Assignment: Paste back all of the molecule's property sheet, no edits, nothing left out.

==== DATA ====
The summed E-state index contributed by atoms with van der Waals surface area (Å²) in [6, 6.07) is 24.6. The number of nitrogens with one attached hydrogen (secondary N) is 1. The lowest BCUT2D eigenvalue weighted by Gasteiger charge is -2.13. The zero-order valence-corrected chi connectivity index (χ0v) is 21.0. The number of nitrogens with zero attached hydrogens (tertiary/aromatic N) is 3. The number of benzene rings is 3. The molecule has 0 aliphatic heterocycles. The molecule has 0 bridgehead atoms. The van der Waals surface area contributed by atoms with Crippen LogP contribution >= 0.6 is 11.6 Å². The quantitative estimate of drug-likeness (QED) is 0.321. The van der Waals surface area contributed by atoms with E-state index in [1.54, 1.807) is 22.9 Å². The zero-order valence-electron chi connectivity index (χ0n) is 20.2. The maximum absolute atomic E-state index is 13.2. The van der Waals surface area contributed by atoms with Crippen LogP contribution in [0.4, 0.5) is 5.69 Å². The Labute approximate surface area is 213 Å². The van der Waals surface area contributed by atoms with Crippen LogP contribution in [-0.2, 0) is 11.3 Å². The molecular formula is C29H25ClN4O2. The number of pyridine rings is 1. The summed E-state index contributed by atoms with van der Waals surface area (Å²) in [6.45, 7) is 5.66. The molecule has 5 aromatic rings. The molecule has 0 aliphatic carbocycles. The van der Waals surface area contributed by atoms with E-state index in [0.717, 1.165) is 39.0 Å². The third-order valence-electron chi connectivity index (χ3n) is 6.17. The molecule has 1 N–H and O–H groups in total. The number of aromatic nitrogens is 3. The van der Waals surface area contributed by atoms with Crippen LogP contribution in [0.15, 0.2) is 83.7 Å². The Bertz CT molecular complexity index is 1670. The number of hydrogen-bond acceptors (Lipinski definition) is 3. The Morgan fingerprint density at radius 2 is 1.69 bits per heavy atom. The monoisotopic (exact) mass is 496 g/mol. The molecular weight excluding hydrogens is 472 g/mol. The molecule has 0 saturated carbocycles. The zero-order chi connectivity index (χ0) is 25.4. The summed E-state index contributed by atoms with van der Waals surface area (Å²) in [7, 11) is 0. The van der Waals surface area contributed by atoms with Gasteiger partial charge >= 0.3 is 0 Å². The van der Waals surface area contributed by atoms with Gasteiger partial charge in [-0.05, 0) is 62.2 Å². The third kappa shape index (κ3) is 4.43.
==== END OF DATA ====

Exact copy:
The summed E-state index contributed by atoms with van der Waals surface area (Å²) in [6, 6.07) is 24.6. The number of nitrogens with one attached hydrogen (secondary N) is 1. The lowest BCUT2D eigenvalue weighted by Gasteiger charge is -2.13. The zero-order valence-corrected chi connectivity index (χ0v) is 21.0. The number of nitrogens with zero attached hydrogens (tertiary/aromatic N) is 3. The number of benzene rings is 3. The molecule has 0 aliphatic heterocycles. The molecule has 0 bridgehead atoms. The van der Waals surface area contributed by atoms with Crippen LogP contribution >= 0.6 is 11.6 Å². The quantitative estimate of drug-likeness (QED) is 0.321. The van der Waals surface area contributed by atoms with E-state index in [1.54, 1.807) is 22.9 Å². The zero-order valence-electron chi connectivity index (χ0n) is 20.2. The maximum absolute atomic E-state index is 13.2. The van der Waals surface area contributed by atoms with Crippen LogP contribution in [0.4, 0.5) is 5.69 Å². The Labute approximate surface area is 213 Å². The van der Waals surface area contributed by atoms with Crippen LogP contribution in [-0.2, 0) is 11.3 Å². The molecular formula is C29H25ClN4O2. The number of pyridine rings is 1. The summed E-state index contributed by atoms with van der Waals surface area (Å²) in [6.45, 7) is 5.66. The molecule has 5 aromatic rings. The molecule has 0 aliphatic carbocycles. The van der Waals surface area contributed by atoms with E-state index in [0.717, 1.165) is 39.0 Å². The third-order valence-electron chi connectivity index (χ3n) is 6.17. The molecule has 1 N–H and O–H groups in total. The number of aromatic nitrogens is 3. The van der Waals surface area contributed by atoms with Crippen LogP contribution in [0.15, 0.2) is 83.7 Å². The Bertz CT molecular complexity index is 1670. The number of hydrogen-bond acceptors (Lipinski definition) is 3. The Morgan fingerprint density at radius 2 is 1.69 bits per heavy atom. The monoisotopic (exact) mass is 496 g/mol. The molecular weight excluding hydrogens is 472 g/mol. The molecule has 0 saturated carbocycles. The zero-order chi connectivity index (χ0) is 25.4. The summed E-state index contributed by atoms with van der Waals surface area (Å²) in [7, 11) is 0. The van der Waals surface area contributed by atoms with Gasteiger partial charge >= 0.3 is 0 Å². The van der Waals surface area contributed by atoms with Gasteiger partial charge in [-0.05, 0) is 62.2 Å². The third kappa shape index (κ3) is 4.43.